Electroplastic deformation studies of an Al-Cu eutectic alloy using nanoindentation

Conference Dates

September 29-October 4, 2019


A promising approach to deform various groups of materials with poor deformability, such as metallic-intermetallic composite materials, is the exploitation of the electroplastic effect, which lowers the yield strength and enhances the elongation to fracture. However, its underlying metal physical phaenomena are not well understood yet.

Since any experimental attempts to further understand the effect have been limited to the macroscopic scale so far, we developed an in-situ electro-nanomechanical testing setup which enables us to apply electric current pulses during indentation. This allows us to electroplastically deform single crystalline phases of defined orientation. Additionally, due to the microscopic contact area, high current densities can be achieved with this setup.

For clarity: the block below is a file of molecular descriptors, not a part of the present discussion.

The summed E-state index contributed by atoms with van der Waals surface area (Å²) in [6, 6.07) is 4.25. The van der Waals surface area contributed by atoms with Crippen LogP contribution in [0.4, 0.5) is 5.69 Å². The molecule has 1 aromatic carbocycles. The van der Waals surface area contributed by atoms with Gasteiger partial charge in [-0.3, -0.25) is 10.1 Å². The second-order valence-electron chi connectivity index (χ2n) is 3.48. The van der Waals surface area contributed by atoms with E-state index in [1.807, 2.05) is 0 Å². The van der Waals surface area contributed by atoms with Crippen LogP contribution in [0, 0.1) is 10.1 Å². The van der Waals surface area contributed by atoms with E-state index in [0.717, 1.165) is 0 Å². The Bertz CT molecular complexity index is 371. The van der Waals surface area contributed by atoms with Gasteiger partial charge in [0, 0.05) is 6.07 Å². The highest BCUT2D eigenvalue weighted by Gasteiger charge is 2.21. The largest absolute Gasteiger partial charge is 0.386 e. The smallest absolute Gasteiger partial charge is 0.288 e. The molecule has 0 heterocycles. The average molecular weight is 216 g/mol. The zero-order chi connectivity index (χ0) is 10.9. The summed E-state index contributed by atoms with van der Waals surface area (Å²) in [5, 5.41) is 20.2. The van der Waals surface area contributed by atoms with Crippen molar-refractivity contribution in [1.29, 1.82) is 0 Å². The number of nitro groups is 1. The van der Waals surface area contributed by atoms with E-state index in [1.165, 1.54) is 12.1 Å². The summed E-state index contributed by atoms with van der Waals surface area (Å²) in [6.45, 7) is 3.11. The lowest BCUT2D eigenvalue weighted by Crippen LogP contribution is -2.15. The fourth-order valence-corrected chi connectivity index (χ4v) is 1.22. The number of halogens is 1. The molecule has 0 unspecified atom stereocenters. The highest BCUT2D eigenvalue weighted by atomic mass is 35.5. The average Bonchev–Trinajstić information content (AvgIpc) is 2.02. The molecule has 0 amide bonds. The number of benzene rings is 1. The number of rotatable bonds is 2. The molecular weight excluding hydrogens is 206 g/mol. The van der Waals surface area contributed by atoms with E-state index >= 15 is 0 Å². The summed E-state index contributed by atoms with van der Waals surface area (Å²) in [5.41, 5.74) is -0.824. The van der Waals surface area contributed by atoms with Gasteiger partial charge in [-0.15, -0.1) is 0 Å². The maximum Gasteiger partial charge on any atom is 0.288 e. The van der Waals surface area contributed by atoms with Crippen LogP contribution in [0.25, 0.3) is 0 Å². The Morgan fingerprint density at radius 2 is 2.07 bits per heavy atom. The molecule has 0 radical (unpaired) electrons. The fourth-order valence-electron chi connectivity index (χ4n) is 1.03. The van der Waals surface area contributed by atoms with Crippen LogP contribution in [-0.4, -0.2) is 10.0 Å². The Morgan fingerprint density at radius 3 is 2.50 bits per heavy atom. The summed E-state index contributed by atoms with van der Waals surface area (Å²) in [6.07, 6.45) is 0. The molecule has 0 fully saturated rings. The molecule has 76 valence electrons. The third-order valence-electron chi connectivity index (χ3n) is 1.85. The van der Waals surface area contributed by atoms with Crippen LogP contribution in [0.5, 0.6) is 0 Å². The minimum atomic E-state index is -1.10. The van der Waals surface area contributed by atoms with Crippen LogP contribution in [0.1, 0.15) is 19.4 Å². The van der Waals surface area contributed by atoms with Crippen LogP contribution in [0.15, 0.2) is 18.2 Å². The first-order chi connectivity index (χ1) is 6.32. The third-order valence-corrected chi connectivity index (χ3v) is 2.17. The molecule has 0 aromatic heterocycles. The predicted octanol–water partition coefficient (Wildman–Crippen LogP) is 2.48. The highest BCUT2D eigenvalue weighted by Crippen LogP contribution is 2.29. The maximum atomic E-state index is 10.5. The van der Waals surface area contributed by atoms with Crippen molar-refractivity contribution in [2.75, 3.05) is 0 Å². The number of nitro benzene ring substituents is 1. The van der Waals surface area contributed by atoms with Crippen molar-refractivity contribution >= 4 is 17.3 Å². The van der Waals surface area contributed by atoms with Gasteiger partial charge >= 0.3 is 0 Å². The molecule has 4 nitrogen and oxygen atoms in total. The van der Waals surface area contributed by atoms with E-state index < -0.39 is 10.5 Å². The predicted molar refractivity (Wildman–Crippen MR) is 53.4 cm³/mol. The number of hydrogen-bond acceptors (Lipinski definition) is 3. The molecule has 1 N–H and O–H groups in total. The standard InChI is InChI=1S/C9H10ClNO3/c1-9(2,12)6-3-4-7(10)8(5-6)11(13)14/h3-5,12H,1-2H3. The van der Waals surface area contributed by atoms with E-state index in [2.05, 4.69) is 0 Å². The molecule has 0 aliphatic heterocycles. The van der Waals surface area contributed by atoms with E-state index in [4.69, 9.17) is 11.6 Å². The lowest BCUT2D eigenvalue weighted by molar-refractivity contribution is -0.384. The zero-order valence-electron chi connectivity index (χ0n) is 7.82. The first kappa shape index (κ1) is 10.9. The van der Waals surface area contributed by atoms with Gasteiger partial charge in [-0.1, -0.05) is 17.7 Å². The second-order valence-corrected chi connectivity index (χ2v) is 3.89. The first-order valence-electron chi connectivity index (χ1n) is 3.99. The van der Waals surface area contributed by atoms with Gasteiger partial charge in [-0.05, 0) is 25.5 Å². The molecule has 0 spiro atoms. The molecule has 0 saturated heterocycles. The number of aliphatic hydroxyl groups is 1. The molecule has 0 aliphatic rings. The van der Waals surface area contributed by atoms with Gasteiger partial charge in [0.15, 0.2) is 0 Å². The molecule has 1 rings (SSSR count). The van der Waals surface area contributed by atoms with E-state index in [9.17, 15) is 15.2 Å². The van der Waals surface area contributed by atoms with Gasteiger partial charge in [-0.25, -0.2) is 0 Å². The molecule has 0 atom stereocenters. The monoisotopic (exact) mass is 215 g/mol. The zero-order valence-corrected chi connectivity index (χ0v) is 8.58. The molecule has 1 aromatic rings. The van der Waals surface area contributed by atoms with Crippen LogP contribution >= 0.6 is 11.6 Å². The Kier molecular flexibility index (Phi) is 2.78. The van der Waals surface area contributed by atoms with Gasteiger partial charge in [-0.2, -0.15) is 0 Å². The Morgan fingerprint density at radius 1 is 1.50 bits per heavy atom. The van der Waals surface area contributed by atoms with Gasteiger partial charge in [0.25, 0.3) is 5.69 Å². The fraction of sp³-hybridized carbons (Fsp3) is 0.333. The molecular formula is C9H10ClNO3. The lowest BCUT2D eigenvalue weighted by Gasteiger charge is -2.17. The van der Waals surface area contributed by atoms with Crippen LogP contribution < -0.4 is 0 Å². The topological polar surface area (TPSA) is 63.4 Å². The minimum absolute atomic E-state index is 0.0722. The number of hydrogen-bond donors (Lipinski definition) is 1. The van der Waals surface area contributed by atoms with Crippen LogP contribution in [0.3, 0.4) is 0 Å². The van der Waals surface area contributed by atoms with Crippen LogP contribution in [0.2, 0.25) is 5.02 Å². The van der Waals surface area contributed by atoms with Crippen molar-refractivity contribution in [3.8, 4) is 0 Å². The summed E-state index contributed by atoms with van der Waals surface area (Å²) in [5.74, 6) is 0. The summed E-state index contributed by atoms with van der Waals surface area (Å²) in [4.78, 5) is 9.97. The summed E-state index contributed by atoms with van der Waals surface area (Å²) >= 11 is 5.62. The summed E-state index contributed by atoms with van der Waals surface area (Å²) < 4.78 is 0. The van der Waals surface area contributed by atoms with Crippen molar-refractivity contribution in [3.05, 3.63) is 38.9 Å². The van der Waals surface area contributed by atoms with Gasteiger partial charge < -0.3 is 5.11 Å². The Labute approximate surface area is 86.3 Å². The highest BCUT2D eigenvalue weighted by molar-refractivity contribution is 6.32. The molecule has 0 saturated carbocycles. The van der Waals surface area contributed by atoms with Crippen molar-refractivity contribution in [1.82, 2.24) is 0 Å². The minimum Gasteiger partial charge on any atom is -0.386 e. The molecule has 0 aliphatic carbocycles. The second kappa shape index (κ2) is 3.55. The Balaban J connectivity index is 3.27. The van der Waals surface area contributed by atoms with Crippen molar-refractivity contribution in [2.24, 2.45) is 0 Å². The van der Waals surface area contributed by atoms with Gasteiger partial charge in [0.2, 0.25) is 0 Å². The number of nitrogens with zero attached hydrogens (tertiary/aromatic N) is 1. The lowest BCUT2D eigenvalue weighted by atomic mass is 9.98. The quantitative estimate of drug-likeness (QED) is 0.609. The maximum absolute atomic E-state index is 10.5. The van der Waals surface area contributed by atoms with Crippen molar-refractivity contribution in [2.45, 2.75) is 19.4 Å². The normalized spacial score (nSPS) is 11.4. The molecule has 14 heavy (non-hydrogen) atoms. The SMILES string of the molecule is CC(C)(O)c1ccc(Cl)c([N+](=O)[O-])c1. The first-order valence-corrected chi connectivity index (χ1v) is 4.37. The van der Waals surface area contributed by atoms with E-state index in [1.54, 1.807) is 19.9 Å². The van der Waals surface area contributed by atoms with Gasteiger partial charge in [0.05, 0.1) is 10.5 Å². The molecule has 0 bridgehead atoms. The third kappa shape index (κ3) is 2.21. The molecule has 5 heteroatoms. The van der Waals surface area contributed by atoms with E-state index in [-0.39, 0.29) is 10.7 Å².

Here, we present our experimental setup as well as recent results on the deformation of the eutectic Al-Al2Cu system as well as on the single crystalline Al2Cu phase. These results reveal displacement shifts upon pulsing, with a larger displacement shift following on the first current pulse, indicating that depinning of dislocations from obstacles is the underlying mechanism. Furthermore, a change in shift direction during unloading was observed which is assumed to be caused by long-range internal stress fields present in the deformed microstructure.

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